Working in colour

Colours affect the way we think and feel, so choosing the right ones for workplaces matters.  White emulsion may be cheap, but it is a false economy if the result is a stark, unfriendly office that workers are uncomfortable in. 

That’s not to say that white is always the wrong colour.  In medical and hi-tech environments where dirt and dust are the enemies, the need for an environment that shows these up overrides other considerations.  Colours should be used in sympathy with each workplace’s primary function.  Looking for creativity?  A study by the University of British Columbia* suggests blue is the colour to go for.  Perhaps more surprisingly, it noted significantly improved results in tasks requiring attention to detail when the workers’ surroundings were red.

Google, famous for its unorthodox work spaces, has deep enough pockets to use trial and error.  While direct mailers have long tested different sales messages to see which is most effective, Google take this approach to a whole new level.  They will decorate a space one way and gauge their employees’ responses, then completely redecorate, again check the responses, and see which of the two scores best (which, of course means further redecorating if the first option was the favourite!).  Most companies won’t have the time or money for this, but there is enough empirical evidence of which colours work in which situations to make informed decisions.  Generally, blues and greens are calming, while reds, oranges and yellows are energizing.  Pale colours typically help to lift moods while dark ones can do the opposite.  As with most such ‘rules’, though, thoughtfully bending or breaking them often leads to the most stylish and successful results.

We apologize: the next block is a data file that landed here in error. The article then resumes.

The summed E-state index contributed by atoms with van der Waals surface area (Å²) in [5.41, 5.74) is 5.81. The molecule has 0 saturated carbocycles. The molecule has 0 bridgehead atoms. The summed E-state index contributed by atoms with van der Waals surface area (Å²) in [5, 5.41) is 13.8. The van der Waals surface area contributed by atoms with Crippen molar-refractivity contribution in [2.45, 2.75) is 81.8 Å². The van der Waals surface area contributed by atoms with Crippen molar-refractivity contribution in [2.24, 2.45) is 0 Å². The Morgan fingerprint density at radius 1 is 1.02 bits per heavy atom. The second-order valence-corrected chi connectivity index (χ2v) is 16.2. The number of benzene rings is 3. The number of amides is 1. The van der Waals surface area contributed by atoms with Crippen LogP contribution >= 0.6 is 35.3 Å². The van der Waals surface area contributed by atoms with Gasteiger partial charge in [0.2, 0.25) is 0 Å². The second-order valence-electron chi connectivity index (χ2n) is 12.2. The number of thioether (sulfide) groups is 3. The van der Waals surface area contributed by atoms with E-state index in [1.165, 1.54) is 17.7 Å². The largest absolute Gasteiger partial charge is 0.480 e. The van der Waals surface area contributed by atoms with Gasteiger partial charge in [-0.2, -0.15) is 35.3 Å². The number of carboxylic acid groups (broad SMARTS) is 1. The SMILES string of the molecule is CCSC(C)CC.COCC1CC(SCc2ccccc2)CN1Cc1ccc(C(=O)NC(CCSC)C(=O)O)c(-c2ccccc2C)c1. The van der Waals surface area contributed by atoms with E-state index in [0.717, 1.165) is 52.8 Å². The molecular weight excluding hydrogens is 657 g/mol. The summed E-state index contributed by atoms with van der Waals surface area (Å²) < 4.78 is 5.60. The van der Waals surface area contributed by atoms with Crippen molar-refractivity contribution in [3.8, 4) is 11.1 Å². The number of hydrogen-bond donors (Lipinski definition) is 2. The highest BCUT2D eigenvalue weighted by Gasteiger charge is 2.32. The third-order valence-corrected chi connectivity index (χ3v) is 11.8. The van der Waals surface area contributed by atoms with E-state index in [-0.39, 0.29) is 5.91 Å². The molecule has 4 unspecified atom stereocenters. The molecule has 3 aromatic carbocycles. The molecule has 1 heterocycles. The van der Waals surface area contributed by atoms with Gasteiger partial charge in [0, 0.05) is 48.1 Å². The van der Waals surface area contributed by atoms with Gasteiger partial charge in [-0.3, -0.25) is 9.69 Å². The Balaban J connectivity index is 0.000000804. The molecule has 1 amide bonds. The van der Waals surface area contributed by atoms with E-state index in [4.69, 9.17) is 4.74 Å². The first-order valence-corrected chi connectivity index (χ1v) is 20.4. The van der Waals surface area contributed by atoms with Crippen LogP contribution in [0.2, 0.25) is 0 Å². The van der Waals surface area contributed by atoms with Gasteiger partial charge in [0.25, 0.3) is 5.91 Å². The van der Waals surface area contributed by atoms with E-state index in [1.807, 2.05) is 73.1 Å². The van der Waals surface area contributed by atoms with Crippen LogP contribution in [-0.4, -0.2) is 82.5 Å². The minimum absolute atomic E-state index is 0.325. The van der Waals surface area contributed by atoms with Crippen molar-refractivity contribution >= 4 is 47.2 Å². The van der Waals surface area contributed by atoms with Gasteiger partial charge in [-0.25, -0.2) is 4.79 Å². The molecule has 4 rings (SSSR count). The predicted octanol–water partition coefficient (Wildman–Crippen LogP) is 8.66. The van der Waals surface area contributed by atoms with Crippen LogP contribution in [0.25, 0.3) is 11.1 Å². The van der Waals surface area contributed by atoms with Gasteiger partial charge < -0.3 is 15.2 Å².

The psychological impact of colours is also influenced by cultural considerations.  While in the West we use red to indicate danger, in China red is seen as a lucky colour and used more widely.  The respective colours of mourning in each are black and white – in Africa, red predominates.  The multicultural nature of our society means that workplace design here in the UK needs to consider such nuances.

In many cases, companies like to reflect their brand colours in their décor.  If these don’t lend themselves to covering whole walls, they can still be used as accent colours within a more neutral overall scheme.  Using brand colours helps to reinforce the sense of identity and belonging for employees.

Selecting the best colours for workplaces is a mix of psychology, cultural awareness, commercial sense and design flair.  Get it right and the workers will feel comfortable and happy.  Get it wrong and you will soon hear about it!


*University of British Columbia. “Effect of Colors.” – 2009